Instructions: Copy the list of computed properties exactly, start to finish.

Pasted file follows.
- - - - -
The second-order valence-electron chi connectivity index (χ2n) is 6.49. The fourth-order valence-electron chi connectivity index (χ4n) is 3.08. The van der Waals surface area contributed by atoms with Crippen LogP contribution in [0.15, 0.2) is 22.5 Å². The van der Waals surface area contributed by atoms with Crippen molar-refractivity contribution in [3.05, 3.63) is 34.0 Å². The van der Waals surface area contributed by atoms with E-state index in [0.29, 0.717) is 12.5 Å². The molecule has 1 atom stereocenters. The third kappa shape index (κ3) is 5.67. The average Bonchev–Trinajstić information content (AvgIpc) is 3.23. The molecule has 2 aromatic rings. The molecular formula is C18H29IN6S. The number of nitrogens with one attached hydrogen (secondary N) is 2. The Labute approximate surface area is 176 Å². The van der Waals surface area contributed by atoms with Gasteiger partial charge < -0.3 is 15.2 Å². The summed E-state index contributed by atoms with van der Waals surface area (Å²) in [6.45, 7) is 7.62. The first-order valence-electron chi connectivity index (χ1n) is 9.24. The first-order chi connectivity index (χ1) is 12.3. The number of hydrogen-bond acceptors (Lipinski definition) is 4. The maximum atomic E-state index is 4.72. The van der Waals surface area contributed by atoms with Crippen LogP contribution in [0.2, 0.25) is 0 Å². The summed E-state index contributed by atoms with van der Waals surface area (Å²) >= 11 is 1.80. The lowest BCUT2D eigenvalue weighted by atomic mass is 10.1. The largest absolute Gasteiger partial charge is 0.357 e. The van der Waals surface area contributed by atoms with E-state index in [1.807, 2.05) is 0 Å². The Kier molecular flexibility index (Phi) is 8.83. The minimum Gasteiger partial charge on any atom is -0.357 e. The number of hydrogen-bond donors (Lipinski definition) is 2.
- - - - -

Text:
The second-order valence-electron chi connectivity index (χ2n) is 6.49. The fourth-order valence-electron chi connectivity index (χ4n) is 3.08. The van der Waals surface area contributed by atoms with Crippen LogP contribution in [0.15, 0.2) is 22.5 Å². The van der Waals surface area contributed by atoms with Crippen molar-refractivity contribution in [3.05, 3.63) is 34.0 Å². The van der Waals surface area contributed by atoms with E-state index in [0.29, 0.717) is 12.5 Å². The molecule has 1 atom stereocenters. The third kappa shape index (κ3) is 5.67. The average Bonchev–Trinajstić information content (AvgIpc) is 3.23. The molecule has 2 aromatic rings. The molecular formula is C18H29IN6S. The number of nitrogens with one attached hydrogen (secondary N) is 2. The Labute approximate surface area is 176 Å². The van der Waals surface area contributed by atoms with Gasteiger partial charge < -0.3 is 15.2 Å². The summed E-state index contributed by atoms with van der Waals surface area (Å²) in [6.45, 7) is 7.62. The first-order valence-electron chi connectivity index (χ1n) is 9.24. The first-order chi connectivity index (χ1) is 12.3. The number of hydrogen-bond acceptors (Lipinski definition) is 4. The maximum atomic E-state index is 4.72. The van der Waals surface area contributed by atoms with Crippen LogP contribution in [0.2, 0.25) is 0 Å². The summed E-state index contributed by atoms with van der Waals surface area (Å²) >= 11 is 1.80. The lowest BCUT2D eigenvalue weighted by atomic mass is 10.1. The largest absolute Gasteiger partial charge is 0.357 e. The van der Waals surface area contributed by atoms with E-state index in [1.807, 2.05) is 0 Å². The Kier molecular flexibility index (Phi) is 8.83. The minimum Gasteiger partial charge on any atom is -0.357 e. The number of hydrogen-bond donors (Lipinski definition) is 2.